What is that? Is it room noise slowly unfiltered, the highs languidly lifted like sun after fog? Ah, it's a restaurant! A saxophone enters, slow and sultry, and it seems as if all will unfold according to historical plan until a pitch, sounding short-circuited, pops out slightly left of center. Is something wrong with the headphones? Certainly not, as that pitch evolves into a kind of electronic counterpoint, a sort of mechanized doppelganger weaving webs of polyphonic intricacy around the skeleton of Australian composer Robert Burke's aptly titled "Music and Machine" performed so expertly by the Monash Ensemble. Like the album's punning title, the non-binary music transcends time, place and history in a series of references and sub-references, perhaps the only factors holding all of this glorious art together over its two-disc trajectory.
What can be done, confronted by a recording that evolved over two years and sporting so many wonderful musicians and such a compositional scope, except to single out moment on which to reflect? As gorgeously intimate as the piano and trumpet duo is that begins Marc Hannaford's "Fainter, Stronger," the ensuing string quartet writing shocks the listener into a whole other space, the only remnant being the Webern-esque piano punctuations as the strings drone along their wild harmonic paths. Not all of the music takes itself so seriously, as witnessed by the laugh-out-loud humor of Sandy Evans' three-movement "The Drunkard's Walk." Listen to those brass-and-strings jabs and counterpunches in the opening section, often in unison, sliding rather than slamming headlong into action, as contrasted with the subversive disorder of the third movement's tail-chasing dialogue.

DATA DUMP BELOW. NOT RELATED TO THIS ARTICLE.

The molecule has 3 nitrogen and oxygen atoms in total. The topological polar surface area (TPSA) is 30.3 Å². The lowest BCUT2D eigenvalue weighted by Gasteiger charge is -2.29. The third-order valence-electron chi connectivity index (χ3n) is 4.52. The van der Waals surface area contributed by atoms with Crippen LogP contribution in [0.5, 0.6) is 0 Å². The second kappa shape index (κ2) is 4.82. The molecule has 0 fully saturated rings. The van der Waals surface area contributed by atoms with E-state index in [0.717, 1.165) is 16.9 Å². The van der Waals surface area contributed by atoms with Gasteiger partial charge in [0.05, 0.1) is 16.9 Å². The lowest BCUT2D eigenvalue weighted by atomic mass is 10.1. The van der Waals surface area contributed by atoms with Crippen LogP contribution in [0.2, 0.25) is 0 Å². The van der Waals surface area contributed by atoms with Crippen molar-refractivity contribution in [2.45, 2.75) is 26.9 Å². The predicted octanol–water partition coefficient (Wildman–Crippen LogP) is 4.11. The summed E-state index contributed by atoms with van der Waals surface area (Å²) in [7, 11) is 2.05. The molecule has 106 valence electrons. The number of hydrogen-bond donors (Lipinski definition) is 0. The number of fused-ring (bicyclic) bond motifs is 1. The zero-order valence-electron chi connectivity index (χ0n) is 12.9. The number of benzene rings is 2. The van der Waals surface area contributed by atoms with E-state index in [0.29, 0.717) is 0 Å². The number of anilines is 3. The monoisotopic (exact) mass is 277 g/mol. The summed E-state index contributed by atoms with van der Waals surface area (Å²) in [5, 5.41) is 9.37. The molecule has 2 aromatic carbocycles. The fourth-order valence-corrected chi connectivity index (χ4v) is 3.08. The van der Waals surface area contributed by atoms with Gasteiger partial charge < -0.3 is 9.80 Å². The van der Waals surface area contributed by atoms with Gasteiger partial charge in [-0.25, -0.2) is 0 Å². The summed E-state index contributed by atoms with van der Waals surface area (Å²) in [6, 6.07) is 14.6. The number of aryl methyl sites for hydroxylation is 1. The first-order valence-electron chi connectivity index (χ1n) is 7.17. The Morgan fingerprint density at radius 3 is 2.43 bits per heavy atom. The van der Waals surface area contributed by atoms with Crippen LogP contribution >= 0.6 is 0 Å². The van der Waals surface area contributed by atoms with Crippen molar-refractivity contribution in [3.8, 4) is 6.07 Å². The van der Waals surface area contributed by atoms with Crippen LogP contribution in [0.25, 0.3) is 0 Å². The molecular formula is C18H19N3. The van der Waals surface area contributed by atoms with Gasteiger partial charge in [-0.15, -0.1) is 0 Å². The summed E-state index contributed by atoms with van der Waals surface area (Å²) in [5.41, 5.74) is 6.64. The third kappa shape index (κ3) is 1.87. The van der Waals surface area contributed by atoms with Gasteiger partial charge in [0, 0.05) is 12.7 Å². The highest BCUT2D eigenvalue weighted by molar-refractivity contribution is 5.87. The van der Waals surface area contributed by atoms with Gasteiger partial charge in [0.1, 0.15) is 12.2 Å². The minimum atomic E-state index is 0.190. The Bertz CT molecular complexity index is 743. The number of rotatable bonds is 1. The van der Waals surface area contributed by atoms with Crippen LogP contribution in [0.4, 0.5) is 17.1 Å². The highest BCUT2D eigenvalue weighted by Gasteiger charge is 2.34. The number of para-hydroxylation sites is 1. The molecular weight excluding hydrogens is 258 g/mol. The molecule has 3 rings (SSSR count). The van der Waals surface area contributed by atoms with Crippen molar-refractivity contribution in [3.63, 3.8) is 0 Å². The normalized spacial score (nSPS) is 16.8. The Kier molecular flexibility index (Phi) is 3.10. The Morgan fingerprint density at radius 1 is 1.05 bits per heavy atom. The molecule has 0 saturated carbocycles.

Best of all though, or perhaps better to say most elusive and affecting, are the vocals on Paul Grabowski's "E. E. Cummings," which opens the set. It's truly amazing that so much can emerge from a repeated tone on vibraphone, but this is exactly what happens, and Gian Slater's voice is the perfect supplement to the growing and morphing harmonies with which Grabowski surrounds it:
as is the sea marvelous
hands which sent her forth
to sleep upon the world ...
Like the sea, ever-changing, never-changing but constantly waving toward points never reached, harmonies are glimpsed but never fully realized. Slater's voice floats atop it all, the voyager in choppy waters with calm just beneath. This could describe much of the music on these generously filled discs, music whose center is as often as still and timeless as its surface is multi-generationally vibrant. The recording is absolutely top-shelf, punchy but reverberant when needed. Obvious care was taken at all stages of what is a superb project from stem to stern.
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